Lamotrigine: Side effects
Sedation, dizziness, ataxia and confusion
The most severe are toxic epidermal necrolysis and Stevens Johnson's Syndrome. The character/severity of the rash is not a good predictor of severity of reaction. Therefore, if ANY rash develops, discontinue use immediately.
Blood dyscrasias have been seen in rare cases.
Drugs that increase lamotrigine levels: VPA (doubles concentration, so use slower dose titration), sertraline.
Antipsychotics as mood stabilizers
Olanzapine fluoxetine comb
FDA approved indications in Bipolar disorder
*denotes FDA approval for adjunct therapy not mono-therapy
33 yo woman hospitalized with her first episode of mania. She has no previous history of a depressive episode. She has no drug or ETOH history and has no medical issues. What medication would you like to start?
Given her first presentation was a manic episode statistically she will do better on lithium.
Make sure to check a pregnancy test, serum creatinine and TSH prior to initiation of treatment.
Discuss with her what she will use for birth control and document this discussion.
You start her at 300mg BID (average starting dose) and when she comes to see you in one week she is complaining about stomach irritation and some diarrhea. What do you think is going on and what should you do?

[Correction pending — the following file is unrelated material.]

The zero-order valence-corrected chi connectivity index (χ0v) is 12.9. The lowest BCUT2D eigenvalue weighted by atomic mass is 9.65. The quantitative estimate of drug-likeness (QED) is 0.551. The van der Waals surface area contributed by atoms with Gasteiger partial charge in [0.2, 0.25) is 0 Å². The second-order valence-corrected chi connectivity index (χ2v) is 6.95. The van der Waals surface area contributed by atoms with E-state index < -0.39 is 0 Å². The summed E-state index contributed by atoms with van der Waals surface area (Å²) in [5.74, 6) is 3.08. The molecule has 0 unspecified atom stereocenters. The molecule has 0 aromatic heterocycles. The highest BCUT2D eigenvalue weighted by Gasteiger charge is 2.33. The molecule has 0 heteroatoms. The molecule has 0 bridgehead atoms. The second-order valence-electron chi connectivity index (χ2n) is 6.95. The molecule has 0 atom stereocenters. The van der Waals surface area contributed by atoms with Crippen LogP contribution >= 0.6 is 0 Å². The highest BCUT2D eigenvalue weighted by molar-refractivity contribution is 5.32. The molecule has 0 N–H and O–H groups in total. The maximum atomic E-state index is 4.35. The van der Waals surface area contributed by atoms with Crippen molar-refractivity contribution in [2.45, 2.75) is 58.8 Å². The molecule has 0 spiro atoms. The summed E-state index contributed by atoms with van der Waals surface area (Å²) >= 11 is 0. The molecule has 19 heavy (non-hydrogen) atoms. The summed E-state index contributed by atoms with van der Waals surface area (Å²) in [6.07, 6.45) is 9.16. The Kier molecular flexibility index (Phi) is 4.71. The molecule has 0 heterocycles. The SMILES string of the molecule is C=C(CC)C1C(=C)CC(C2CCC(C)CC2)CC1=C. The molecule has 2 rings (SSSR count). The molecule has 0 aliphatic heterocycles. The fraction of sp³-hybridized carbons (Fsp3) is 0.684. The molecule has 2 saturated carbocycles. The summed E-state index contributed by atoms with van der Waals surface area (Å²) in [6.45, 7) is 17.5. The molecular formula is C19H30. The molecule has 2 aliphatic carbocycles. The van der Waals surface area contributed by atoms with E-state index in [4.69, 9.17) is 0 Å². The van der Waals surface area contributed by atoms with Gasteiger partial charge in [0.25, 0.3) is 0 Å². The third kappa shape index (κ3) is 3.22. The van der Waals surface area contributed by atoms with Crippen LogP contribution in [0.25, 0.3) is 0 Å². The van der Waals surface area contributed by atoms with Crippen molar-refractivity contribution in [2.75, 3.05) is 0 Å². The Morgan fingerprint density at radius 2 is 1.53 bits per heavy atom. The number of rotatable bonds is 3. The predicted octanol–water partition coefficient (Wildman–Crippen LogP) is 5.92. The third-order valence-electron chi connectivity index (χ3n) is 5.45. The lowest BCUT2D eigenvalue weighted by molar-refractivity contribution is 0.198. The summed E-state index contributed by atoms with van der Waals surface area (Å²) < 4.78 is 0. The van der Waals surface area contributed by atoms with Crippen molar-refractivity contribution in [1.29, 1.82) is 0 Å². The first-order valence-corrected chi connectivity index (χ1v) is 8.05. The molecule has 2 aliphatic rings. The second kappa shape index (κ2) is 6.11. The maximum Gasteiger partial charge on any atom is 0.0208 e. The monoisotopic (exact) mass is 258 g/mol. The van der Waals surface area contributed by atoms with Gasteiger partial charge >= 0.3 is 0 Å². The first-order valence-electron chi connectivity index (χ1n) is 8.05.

GI irritation including diarrhea is common particularly early in treatment. Encourage pt to drink adequate fluid, leave at current dose and see if side effects resolve.
27 yo male is admitted secondary to a manic episode. In reviewing his history you find he has 5 to 6 manic or depressive episodes a year. He has also struggled on and off with ETOH abuse. What medication would you like to start?
Depakote would be a good choice because pt is a rapid cycler (4 or more depressive or manic episodes/year) and because of comorbid ETOH abuse.
You start 250mg BID and titrate to 500mg BID. His depakote level is 70. You check his lfts and compared to baseline they have increased as follows:
ALT 48 115
ALK PHOS 3280
What happened and what do you want to do??
It is not unusual for patients on anticonvulsants to experience an increase in lfts and as long as they do not more than triple no change in therapy is indicated.
Continue to monitor over time